Letters on Rilke, Part One

May 11

“Surely all art is the result of one’s having been in danger, of having gone through an experience all the way to the end, to where no one can go any further.” -Rilke, “Letters on Cezanne”

I’ve been a story teller my whole life. Since I was a kid, I wove tales to entertain myself and other people. Outrageous stories with super-heroes, talking animals, journeys to outer space. Although obviously fictional in content, sometimes I would insist that what I told was the truth, and had, in fact, really happened. These were kids’ stories, like insisting there was some sort of monster in the water, that I had once seen Bigfoot, that I found a lost valley of dinosaurs. But the thing is, a story doesn’t have to be real to be true. The point was that sometimes, someone would actually believe me and there was a brief, transcendent moment where I related the tale and they went there with me. Not only that, the story was entirely real, unquestioned. The story was the reality.

A story may never have happened, but a well written one has truth that is apparent. As the story ages its power disseminates throughout society without diminishing. It becomes a strong enough part of common experience that it shapes and defines it. People quote the story without knowing, its ideas are incorporated into the strata of our being, until it is hard to say who we are as a people without the story that we’ve all heard before. What was once mere fiction transforms into a level of being that is higher than our mundane lives. As its idea pervades us all the story becomes real.  This is a very actual and very terrible truth.   

I had an implicit understanding with myself that I was telling stories for a higher purpose. Each iteration was different than the one that preceded it, closer to the unattainable perfection every writer imagines but can’t put into words. I tell stories for myself. Each tale reveals a truth of who I am. Art is alchemical-our lives are the alembics and furnaces. As we perfect our craft we somehow perfect the world that is around us, the two spheres mirror each other. To that end-the perfect story we know we will never actually pen-we put forth our efforts to capture some inner essence or truth of who we are and cast it onto the page, fevered and autistic, so we can read it later and see some small piece of the vast inner world we attempt to describe.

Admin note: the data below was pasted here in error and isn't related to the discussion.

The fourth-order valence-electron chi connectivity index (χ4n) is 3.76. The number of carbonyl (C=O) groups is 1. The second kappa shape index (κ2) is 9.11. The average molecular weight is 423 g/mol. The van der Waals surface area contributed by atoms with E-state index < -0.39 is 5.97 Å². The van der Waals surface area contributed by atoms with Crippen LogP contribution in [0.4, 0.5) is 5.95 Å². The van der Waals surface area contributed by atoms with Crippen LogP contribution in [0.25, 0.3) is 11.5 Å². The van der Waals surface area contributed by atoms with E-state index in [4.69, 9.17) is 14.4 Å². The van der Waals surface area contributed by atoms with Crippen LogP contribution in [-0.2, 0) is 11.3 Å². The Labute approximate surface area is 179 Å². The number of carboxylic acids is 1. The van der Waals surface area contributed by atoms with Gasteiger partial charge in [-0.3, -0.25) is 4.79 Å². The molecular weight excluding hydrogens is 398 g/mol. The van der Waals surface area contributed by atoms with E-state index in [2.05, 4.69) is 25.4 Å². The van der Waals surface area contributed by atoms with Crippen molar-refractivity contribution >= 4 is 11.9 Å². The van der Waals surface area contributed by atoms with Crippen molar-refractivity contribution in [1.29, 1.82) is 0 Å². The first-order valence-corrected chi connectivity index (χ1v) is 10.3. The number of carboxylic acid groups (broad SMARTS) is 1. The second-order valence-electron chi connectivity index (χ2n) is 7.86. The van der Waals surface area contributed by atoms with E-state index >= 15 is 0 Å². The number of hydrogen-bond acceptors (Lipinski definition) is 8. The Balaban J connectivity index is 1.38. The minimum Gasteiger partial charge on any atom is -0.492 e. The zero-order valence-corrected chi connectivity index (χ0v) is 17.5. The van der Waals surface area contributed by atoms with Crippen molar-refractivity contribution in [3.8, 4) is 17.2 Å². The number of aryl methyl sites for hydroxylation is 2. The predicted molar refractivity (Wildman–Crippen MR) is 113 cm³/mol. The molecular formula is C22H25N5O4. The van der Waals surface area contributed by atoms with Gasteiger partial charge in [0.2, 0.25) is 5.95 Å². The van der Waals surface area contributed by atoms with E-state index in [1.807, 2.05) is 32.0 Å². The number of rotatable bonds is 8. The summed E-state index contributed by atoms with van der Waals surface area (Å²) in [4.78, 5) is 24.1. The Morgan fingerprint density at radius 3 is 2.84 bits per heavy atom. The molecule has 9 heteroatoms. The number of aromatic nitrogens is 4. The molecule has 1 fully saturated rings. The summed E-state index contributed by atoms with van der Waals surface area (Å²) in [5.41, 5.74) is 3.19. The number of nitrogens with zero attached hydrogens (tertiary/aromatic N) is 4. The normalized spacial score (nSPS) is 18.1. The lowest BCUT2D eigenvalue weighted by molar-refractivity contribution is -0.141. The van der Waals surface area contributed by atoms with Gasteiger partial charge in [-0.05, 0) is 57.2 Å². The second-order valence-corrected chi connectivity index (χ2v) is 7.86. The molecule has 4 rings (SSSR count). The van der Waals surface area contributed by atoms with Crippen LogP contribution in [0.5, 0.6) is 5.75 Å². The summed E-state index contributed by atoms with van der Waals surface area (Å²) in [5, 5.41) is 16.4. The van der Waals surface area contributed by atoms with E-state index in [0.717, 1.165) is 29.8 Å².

Those who are truly devoted to the quest will undertake any effort to see it fulfilled. I’ve watched others envoid themselves in solitude, drink into dementia, ingest any number of drugs, seek out wild and profane experiences all in the attempt to open their unconscious, to plumb its depths, to interface with the beyond and from that other side, return with a vision of greater meaning. I tried all these things: drinking, fucking, fighting, doing crazy and stupid shit. But none of them really worked for me. It never brought me over the horizon to the other shore. The way was too well-trodden-I merely found myself in lands already traversed by others. I needed to go where there was no path. To be continued… 

2 comments

  1. As a Rilke fan and a fan of Art, Artists and the compulsion to write in order to avoid Madness, I loved this, Peter and it echoed so profoundly with what I’ve been delving into this week on my Facebook page: ‘How I Stay Sane’ (hope you’ll check it out). Just the whole thing about whether writing (Art) is a dysfunctional and pathological extension of narcissism (Freud’s belief) or whether it is simply and complex-ly a necessity for a very sensitive, very intuitive individual who needs to make sense of human experience and share this sense-making with other human beings, thereby verbalising universal human experience (Jung).

    I’m assuming, based on this entry, that you, like me, agree with Jung 😉

    Carry on the good fight! Light, Love & Beauty – Germaine

  2. Peter /

    Thanks Germaine-you assume correctly, I definitely fall into the Jung camp (although I concede that Freud had valuable points).

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